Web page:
Fale Aitu ‖ Spirit House by Tusiata Avia.
Wellington: VUP (2016).
Reviewed by Erik Kennedy.
‘I can write poetry, but don’t ask me to talk about it,’ says Tusiata Avia in the “Poetry Manifesto” that serves as an appendix to her third collection, Fale Aitu | Spirit House. This is a fitting apologia for a suggestive, sometimes numinous book of verse. Avia implies by this statement that she specialises in feelings and not ideas, things and not structures. ‘OK, so I can talk about poetry,’ she jokes, ‘but I can only use ordinary words like “good” and “fruit-bat”.’ (As opposed to lit-crit words like ‘negative capability’ and ‘amphibrach’, I imagine.)
But Avia is misleading us slightly. This is not an unplanned outpouring of raw truths, nor are the book’s effects only, or even primarily, emotional. Fale Aitu (in Samoan fale is ‘house’ and aitu is ‘spirit’) is a carefully structured production. The book is in three sections: “Fale” focusses on Avia’s home life, early experiences, and traditional Samoan religion; “Fale Mafui’e” which means, ‘house of the Samoan earthquake god’, concerns the aftermath of the Canterbury earthquakes; and “Aitu” sees her spirit wander abroad from Gaza to New York.
What unifies these thirty-nine poems – and this should come as no surprise to readers of Avia’s previous books, Wild Dogs Under My Skirt and Bloodclot – is an emphasis on the domestic gothic and invocations of Samoan mythology. Sometimes the two motifs are intertwined. In “Fa’anoanoa”, the Samoan term for lugubrious grief (characterised by ‘dull eyes, grey skin colour, monosyllabic answers given in a monotone, and a generally unkempt appearance’) is personified as a friend’s sister. This sister has supposedly ‘been beaten to death / by the man she loved’. But by the end of the poem, ‘I look up and there she is, Fa’anoanoa, / sitting at the kitchen table’ – an unkillable, shapeshifting misery that dogs the speaker. In the two poems “Birds” and “Fish” the speaker’s father names various feathered and finned creatures in Samoan, and a fofō (traditional healer) ‘says secret words only the fish can hear’. It is playful, but at the same time a loss of home or status is hinted at. The present, in Avia’s poems, so often lacks something that was supposedly abundant in the past: ‘we all know about things that fly out of the sky / and take everything you’ve got’.
And sometimes the connection between trauma and tradition is more tenuous. The tour de force “Demonstration” is a six-page poem that ends with a full half page of the capitalised, repeated mantra ‘IT WAS NOT MY FAULT IT WAS RAPE’. The incident under discussion took place after a Samoan Students’ Association event, but this fact is not central to the poem’s arguments, nor are there any mythological resonances. Poems like this have been written about other places and people and, unfortunately, will be again. There is a grim, shocking universality to the experience, and one of Avia’s strengths is getting this across. I saw her perform this piece at the Darkroom in Christchurch a year or so ago, and it left the audience stunned and then ecstatic with surging empathy. Never forget that Avia is a performer who can force her poems into a fresh meaningfulness whenever they are spoken by her own voice.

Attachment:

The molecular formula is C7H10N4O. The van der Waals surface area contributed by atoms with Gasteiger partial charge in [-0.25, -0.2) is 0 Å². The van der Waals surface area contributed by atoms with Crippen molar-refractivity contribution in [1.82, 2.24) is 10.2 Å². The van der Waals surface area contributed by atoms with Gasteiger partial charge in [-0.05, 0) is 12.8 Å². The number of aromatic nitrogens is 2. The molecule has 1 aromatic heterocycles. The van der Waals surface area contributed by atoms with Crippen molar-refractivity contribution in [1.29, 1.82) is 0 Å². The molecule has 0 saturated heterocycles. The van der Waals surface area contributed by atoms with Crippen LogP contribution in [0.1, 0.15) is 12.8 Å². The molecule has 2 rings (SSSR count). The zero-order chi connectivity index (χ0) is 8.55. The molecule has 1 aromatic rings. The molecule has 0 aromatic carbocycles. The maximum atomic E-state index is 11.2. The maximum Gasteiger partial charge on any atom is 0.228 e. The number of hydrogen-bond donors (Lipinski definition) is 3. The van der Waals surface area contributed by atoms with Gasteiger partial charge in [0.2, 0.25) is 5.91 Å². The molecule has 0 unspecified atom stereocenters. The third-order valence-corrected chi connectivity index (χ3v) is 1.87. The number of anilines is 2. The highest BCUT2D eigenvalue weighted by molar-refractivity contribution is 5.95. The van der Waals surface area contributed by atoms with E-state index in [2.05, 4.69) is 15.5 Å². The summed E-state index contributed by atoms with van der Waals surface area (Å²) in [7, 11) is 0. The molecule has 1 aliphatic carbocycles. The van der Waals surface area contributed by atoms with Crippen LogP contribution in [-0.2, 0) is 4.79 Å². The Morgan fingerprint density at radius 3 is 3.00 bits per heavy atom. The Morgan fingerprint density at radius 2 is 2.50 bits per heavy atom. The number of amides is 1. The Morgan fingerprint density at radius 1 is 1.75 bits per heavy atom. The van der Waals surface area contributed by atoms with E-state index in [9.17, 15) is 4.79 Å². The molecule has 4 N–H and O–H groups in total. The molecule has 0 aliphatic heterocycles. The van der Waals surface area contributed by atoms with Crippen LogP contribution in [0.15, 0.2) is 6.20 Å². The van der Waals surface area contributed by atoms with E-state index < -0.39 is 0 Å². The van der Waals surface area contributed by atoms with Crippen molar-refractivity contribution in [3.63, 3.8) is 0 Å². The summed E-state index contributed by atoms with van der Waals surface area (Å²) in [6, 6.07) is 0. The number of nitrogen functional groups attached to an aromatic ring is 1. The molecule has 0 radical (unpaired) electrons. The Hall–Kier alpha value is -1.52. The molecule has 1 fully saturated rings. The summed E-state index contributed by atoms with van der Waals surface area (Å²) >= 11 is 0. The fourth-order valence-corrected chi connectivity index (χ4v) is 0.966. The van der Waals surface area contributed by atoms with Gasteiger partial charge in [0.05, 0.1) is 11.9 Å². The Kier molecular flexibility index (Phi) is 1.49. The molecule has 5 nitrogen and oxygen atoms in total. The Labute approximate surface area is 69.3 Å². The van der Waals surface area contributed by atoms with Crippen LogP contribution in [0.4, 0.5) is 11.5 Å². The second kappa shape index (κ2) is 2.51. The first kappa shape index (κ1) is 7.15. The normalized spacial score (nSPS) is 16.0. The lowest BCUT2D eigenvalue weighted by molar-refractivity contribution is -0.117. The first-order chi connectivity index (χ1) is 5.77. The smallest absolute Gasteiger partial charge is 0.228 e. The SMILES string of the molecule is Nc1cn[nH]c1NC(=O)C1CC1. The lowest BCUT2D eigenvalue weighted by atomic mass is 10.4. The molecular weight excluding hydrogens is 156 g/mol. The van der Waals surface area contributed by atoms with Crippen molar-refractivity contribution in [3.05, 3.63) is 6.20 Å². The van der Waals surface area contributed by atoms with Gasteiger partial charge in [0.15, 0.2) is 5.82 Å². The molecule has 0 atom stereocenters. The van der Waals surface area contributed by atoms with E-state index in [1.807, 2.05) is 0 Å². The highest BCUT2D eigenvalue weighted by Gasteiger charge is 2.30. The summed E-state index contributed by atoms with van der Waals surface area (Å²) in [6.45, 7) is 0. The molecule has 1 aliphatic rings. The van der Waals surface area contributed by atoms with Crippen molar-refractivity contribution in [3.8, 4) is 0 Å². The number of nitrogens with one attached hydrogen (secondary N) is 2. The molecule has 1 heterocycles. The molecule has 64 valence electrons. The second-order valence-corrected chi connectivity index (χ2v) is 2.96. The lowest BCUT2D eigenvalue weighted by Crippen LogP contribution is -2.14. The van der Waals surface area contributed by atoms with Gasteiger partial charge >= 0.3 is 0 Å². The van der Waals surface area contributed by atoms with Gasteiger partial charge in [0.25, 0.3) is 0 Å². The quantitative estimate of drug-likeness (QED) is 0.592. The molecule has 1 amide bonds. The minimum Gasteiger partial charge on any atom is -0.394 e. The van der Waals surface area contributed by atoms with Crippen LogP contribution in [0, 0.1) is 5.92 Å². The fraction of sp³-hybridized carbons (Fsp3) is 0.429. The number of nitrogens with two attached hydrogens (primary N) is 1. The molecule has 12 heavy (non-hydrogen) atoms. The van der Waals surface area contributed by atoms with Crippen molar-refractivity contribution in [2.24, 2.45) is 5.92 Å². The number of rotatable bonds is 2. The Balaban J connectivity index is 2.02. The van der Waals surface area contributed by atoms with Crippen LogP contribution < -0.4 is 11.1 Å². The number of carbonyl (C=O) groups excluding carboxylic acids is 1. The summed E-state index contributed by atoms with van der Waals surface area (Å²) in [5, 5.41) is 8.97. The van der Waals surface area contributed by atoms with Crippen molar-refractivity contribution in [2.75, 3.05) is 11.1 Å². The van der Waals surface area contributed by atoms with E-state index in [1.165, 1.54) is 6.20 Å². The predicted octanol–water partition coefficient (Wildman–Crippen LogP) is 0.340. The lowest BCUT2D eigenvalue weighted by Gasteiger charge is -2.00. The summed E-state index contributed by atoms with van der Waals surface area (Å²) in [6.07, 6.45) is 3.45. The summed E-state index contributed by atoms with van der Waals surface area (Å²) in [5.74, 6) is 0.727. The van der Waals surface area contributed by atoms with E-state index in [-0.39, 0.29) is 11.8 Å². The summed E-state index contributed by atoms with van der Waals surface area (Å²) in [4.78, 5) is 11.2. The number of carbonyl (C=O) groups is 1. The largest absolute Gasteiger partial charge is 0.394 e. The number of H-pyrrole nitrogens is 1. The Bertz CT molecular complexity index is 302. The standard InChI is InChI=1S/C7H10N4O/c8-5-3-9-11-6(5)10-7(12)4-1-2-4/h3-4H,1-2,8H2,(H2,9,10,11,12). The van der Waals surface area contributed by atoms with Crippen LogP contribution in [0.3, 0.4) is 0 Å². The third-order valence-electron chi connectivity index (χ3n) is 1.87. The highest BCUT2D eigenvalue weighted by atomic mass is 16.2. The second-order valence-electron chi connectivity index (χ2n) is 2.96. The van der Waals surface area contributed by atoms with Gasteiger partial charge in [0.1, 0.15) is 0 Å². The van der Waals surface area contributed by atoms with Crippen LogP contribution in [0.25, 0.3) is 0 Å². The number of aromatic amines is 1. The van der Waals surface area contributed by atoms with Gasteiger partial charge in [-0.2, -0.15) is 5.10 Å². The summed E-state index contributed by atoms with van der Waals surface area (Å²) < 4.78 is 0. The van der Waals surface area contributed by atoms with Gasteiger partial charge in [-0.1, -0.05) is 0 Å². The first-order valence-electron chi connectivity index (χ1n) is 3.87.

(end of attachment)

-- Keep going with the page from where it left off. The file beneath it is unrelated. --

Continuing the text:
But this voice is not always frantic or ludic. As I claimed at the beginning, Fale Aitu | Spirit House benefits from a tight structure, and this allows even the book’s pensive poems to hit hard. The title poem, “Fale aitu”, shows how the domestic and spirit worlds are coextensive, and wherever you are, the one thing that is always at home is the spectre of death:
There’s a house with glass doors all around, none of which will lock and you are inside and outside are aitu, half-grown, not puppyish, grazing the glass. And of course you check the doors, pointlessly trying to secure them. Who knows how long you have been here like this.
Now you hurry. A handful of money, an empty bag, no change of clothes or decent shoes. You make your way outside and run down the path to the gate, and there they are waiting for you – some with arms folded, leaning; some blowing smoke; some with hooded eyes, pacing.
Erik Kennedy is the poetry editor for Queen Mob’s Teahouse and is the treasurer of takahē. In this hemisphere he has published poems in Atlas Medical Literary Journal, Catalyst, Landfall, Snorkel, and Sport. He lives in Christchurch.
First published takahe 87